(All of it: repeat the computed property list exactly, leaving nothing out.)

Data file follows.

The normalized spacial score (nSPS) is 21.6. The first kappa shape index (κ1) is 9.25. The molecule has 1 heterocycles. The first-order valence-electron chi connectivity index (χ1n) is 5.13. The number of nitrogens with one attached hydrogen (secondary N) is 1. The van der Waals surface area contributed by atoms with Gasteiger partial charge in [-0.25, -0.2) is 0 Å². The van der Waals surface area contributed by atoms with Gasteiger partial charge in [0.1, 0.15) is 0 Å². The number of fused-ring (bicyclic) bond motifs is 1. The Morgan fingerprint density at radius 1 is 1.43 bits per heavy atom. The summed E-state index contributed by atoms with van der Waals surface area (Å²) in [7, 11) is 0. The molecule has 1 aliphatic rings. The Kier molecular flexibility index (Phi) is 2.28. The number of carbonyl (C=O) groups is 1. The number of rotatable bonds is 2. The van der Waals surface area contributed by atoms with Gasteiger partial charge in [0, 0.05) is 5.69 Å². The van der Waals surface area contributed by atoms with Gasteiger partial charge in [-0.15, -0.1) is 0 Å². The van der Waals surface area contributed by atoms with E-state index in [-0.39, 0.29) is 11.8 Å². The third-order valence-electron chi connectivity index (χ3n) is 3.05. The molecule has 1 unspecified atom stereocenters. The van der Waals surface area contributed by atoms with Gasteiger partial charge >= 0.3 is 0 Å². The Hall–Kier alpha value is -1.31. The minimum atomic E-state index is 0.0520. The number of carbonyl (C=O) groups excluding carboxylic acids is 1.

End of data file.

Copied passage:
The normalized spacial score (nSPS) is 21.6. The first kappa shape index (κ1) is 9.25. The molecule has 1 heterocycles. The first-order valence-electron chi connectivity index (χ1n) is 5.13. The number of nitrogens with one attached hydrogen (secondary N) is 1. The van der Waals surface area contributed by atoms with Gasteiger partial charge in [-0.25, -0.2) is 0 Å². The van der Waals surface area contributed by atoms with Gasteiger partial charge in [0.1, 0.15) is 0 Å². The number of fused-ring (bicyclic) bond motifs is 1. The Morgan fingerprint density at radius 1 is 1.43 bits per heavy atom. The summed E-state index contributed by atoms with van der Waals surface area (Å²) in [7, 11) is 0. The molecule has 1 aliphatic rings. The Kier molecular flexibility index (Phi) is 2.28. The number of carbonyl (C=O) groups is 1. The number of rotatable bonds is 2. The van der Waals surface area contributed by atoms with Gasteiger partial charge in [0, 0.05) is 5.69 Å². The van der Waals surface area contributed by atoms with Gasteiger partial charge in [-0.15, -0.1) is 0 Å². The van der Waals surface area contributed by atoms with E-state index in [-0.39, 0.29) is 11.8 Å². The third-order valence-electron chi connectivity index (χ3n) is 3.05. The molecule has 1 unspecified atom stereocenters. The van der Waals surface area contributed by atoms with Gasteiger partial charge >= 0.3 is 0 Å². The Hall–Kier alpha value is -1.31. The minimum atomic E-state index is 0.0520. The number of carbonyl (C=O) groups excluding carboxylic acids is 1.